All of the limitations applicable to the service failure money-back guarantee noted above are also applicable to the FedEx Same Day service failure money-back guarantee. NOTE: THE QUOTED DELIVERY COMMITMENT TIME MAY CHANGE FOR MANY REASONS, INCLUDING, BUT NOT LIMITED TO THE FOLLOWING: flight delays or cancellations due to air traffic control, weather, or mechanical problems. If the delivery commitment is changed, the Money-Back Guarantee will only be applicable to the latest delivery commitment. You agree that our records regarding quoted delivery times will constitute conclusive proof of any such quotes.
Service Failure - At our option, we will either refund or credit your transportation charges upon request if we deliver your shipment 60 seconds or more after our published delivery commitment. We will attempt to notify you twice by phone if there is any change in the time of the delivery commitment. If requested by you, we will also attempt to notify the recipient twice of any change in the quoted delivery time. If we are unable to reach you or the recipient after two attempts, we assume no liability for our inability to notify.
In order to qualify for a refund or credit due to service failure, the following limitations apply:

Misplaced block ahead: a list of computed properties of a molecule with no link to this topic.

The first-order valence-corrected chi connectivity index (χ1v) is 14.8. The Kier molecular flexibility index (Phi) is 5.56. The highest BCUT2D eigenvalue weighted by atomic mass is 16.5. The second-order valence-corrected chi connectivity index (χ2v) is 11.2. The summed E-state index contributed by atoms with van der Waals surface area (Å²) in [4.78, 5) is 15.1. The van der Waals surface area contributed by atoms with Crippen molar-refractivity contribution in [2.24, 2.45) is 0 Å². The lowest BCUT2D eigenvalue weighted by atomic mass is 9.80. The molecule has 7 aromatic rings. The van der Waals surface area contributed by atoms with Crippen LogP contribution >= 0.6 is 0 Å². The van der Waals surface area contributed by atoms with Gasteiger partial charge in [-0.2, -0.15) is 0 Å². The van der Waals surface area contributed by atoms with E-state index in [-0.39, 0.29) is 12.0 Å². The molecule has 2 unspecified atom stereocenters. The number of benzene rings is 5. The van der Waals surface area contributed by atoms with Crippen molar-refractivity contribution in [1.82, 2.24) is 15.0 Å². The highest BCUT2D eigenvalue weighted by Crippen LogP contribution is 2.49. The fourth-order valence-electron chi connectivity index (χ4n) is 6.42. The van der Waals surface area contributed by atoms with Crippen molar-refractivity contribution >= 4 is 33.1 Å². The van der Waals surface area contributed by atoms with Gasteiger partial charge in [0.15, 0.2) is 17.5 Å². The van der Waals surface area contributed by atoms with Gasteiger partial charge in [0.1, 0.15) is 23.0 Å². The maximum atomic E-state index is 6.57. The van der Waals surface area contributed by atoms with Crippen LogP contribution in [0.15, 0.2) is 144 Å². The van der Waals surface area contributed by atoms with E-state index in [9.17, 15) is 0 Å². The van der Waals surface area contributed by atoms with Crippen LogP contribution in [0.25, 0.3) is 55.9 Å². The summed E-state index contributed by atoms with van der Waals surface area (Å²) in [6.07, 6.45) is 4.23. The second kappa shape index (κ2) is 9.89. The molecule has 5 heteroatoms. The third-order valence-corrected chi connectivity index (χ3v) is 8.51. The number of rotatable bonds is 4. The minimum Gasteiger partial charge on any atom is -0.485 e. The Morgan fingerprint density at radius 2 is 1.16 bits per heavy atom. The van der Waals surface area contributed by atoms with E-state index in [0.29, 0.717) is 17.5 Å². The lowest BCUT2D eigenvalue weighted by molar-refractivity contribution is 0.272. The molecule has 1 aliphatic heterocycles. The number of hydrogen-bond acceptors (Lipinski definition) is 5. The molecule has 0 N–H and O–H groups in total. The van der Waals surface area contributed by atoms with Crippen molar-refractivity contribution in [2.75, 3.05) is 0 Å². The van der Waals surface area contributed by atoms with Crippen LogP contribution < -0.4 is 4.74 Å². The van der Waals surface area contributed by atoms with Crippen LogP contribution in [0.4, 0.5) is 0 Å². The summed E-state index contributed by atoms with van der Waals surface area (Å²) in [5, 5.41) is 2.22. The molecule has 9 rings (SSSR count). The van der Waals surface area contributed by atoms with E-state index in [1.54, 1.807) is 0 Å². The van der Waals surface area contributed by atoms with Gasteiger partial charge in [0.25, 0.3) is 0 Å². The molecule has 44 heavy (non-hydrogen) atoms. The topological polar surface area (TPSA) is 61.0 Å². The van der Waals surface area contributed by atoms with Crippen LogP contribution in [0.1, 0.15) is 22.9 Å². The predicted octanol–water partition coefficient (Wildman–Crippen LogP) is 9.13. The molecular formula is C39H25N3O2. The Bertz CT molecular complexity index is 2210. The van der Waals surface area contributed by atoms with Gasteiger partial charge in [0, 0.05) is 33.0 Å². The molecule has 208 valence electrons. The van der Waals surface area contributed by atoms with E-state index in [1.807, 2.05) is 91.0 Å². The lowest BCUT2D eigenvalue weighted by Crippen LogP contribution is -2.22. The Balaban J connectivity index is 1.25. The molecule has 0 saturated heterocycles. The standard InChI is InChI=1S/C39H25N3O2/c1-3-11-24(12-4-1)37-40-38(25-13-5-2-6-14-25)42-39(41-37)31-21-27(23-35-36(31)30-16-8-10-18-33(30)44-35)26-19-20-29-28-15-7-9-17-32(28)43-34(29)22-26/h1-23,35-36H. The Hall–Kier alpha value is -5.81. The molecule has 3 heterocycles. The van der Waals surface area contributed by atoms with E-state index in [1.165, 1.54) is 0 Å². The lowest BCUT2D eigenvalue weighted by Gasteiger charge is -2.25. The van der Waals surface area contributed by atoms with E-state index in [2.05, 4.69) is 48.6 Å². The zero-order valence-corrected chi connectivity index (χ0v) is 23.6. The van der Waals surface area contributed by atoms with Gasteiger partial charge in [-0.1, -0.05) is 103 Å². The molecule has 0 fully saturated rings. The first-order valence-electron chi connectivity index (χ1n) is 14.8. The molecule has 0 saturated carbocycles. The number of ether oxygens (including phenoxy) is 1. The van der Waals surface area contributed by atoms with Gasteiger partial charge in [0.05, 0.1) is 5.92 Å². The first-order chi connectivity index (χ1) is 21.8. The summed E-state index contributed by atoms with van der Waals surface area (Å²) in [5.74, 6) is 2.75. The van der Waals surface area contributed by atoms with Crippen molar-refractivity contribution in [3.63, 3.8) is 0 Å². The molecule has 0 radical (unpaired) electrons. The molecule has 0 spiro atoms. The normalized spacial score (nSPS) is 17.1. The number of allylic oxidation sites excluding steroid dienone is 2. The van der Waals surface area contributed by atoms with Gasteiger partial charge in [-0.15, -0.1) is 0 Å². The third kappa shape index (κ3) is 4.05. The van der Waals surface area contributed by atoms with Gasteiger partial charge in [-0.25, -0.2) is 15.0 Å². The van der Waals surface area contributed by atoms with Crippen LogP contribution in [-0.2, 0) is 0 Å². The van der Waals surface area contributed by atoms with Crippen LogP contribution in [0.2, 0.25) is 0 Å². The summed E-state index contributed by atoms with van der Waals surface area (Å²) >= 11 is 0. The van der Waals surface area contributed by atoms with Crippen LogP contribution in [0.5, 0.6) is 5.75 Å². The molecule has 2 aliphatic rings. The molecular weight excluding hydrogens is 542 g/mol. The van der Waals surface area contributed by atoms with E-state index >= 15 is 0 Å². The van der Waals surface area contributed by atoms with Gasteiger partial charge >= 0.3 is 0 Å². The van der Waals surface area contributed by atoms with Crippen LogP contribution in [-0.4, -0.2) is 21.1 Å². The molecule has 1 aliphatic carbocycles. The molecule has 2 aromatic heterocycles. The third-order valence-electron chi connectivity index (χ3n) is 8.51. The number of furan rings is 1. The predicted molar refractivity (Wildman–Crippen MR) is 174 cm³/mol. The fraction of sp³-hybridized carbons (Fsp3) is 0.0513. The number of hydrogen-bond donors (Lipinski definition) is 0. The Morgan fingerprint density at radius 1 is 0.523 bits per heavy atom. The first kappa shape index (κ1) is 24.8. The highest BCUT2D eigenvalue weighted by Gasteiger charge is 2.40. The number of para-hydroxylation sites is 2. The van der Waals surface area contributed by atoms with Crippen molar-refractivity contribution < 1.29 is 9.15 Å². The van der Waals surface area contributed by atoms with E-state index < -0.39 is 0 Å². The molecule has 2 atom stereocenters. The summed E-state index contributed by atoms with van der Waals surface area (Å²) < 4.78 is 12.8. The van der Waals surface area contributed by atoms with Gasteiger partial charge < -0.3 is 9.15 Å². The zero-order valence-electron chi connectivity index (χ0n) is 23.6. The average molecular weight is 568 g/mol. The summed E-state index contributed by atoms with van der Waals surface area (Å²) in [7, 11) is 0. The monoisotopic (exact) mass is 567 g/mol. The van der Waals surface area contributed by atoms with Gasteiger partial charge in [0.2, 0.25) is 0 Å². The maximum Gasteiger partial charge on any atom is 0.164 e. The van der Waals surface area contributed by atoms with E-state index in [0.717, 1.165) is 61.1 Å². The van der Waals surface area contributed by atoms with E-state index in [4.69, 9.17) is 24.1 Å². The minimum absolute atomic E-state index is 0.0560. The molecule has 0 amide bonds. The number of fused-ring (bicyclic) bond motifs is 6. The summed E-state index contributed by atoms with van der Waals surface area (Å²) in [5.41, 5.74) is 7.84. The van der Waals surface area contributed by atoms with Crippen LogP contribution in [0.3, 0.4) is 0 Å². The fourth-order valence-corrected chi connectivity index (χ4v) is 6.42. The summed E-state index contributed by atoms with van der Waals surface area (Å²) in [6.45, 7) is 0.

For invoiced shipments and for shipments by shippers using our customer automation, we must receive your notification (in writing or by telephone) of a service failure within 15 calendar days from the original invoice date. You must furnish with your payment the invoice numbers to which your payment applies. If an invoice is not paid in full, the reason for each unpaid charge must be noted along with its airbill or package tracking number.
For shipments that we don't invoice because paid by cash, check, money order, or credit card, you must notify us, in writing or by telephone, of a service failure within 15calendar days from the date of shipment. We will send your refund to the billing address on your account.
The package or shipment must not have been tendered for transportation during the three (3) calendar days before Christmas if tendered for transportation by FedEx Priority Overnight, FedEx Standard Overnight or FedEx 1Day Freight services. The package or shipment must not have been tendered for transportation during the fourteen (14) calendar days before Christmas if tendered for transportation by any other FedEx domestic service. Money-Back Guarantees for service failures are suspended for shipments tendered to use on these services during these periods.
Ho ho ho to you and your customers :)